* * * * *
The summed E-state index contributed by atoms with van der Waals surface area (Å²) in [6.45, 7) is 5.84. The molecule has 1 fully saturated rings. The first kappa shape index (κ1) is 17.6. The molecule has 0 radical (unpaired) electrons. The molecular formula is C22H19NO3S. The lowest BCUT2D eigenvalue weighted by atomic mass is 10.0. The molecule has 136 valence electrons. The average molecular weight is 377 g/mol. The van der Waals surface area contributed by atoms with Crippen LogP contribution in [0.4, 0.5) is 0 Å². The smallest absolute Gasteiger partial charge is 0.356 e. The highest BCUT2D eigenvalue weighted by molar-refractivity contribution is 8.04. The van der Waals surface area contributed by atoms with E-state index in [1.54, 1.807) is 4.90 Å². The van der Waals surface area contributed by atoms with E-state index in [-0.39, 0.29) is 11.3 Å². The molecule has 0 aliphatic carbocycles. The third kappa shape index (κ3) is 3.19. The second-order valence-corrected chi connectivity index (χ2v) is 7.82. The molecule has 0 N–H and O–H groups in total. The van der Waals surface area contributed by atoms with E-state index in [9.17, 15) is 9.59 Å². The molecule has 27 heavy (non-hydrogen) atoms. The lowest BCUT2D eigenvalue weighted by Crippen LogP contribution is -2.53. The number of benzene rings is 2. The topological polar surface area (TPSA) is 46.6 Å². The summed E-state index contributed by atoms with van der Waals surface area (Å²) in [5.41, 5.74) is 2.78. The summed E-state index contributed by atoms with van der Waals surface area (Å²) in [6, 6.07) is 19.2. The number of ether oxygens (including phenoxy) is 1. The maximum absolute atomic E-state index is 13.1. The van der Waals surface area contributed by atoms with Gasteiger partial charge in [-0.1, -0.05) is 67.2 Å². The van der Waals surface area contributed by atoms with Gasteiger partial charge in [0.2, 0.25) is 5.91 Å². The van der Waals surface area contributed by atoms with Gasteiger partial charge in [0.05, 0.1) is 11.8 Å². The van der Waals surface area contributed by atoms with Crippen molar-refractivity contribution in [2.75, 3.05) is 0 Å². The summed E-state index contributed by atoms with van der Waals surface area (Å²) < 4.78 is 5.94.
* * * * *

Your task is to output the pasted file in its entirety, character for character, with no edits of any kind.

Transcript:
The summed E-state index contributed by atoms with van der Waals surface area (Å²) in [6.45, 7) is 5.84. The molecule has 1 fully saturated rings. The first kappa shape index (κ1) is 17.6. The molecule has 0 radical (unpaired) electrons. The molecular formula is C22H19NO3S. The lowest BCUT2D eigenvalue weighted by atomic mass is 10.0. The molecule has 136 valence electrons. The average molecular weight is 377 g/mol. The van der Waals surface area contributed by atoms with Crippen LogP contribution in [0.4, 0.5) is 0 Å². The smallest absolute Gasteiger partial charge is 0.356 e. The highest BCUT2D eigenvalue weighted by molar-refractivity contribution is 8.04. The van der Waals surface area contributed by atoms with E-state index in [1.54, 1.807) is 4.90 Å². The van der Waals surface area contributed by atoms with E-state index in [-0.39, 0.29) is 11.3 Å². The molecule has 0 aliphatic carbocycles. The third kappa shape index (κ3) is 3.19. The second-order valence-corrected chi connectivity index (χ2v) is 7.82. The molecule has 0 N–H and O–H groups in total. The van der Waals surface area contributed by atoms with E-state index in [9.17, 15) is 9.59 Å². The molecule has 27 heavy (non-hydrogen) atoms. The lowest BCUT2D eigenvalue weighted by Crippen LogP contribution is -2.53. The number of benzene rings is 2. The topological polar surface area (TPSA) is 46.6 Å². The summed E-state index contributed by atoms with van der Waals surface area (Å²) in [5.41, 5.74) is 2.78. The summed E-state index contributed by atoms with van der Waals surface area (Å²) in [6, 6.07) is 19.2. The number of ether oxygens (including phenoxy) is 1. The maximum absolute atomic E-state index is 13.1. The van der Waals surface area contributed by atoms with Gasteiger partial charge in [-0.1, -0.05) is 67.2 Å². The van der Waals surface area contributed by atoms with Gasteiger partial charge in [0.2, 0.25) is 5.91 Å². The van der Waals surface area contributed by atoms with Gasteiger partial charge in [0.05, 0.1) is 11.8 Å². The van der Waals surface area contributed by atoms with Crippen molar-refractivity contribution in [2.75, 3.05) is 0 Å². The summed E-state index contributed by atoms with van der Waals surface area (Å²) < 4.78 is 5.94.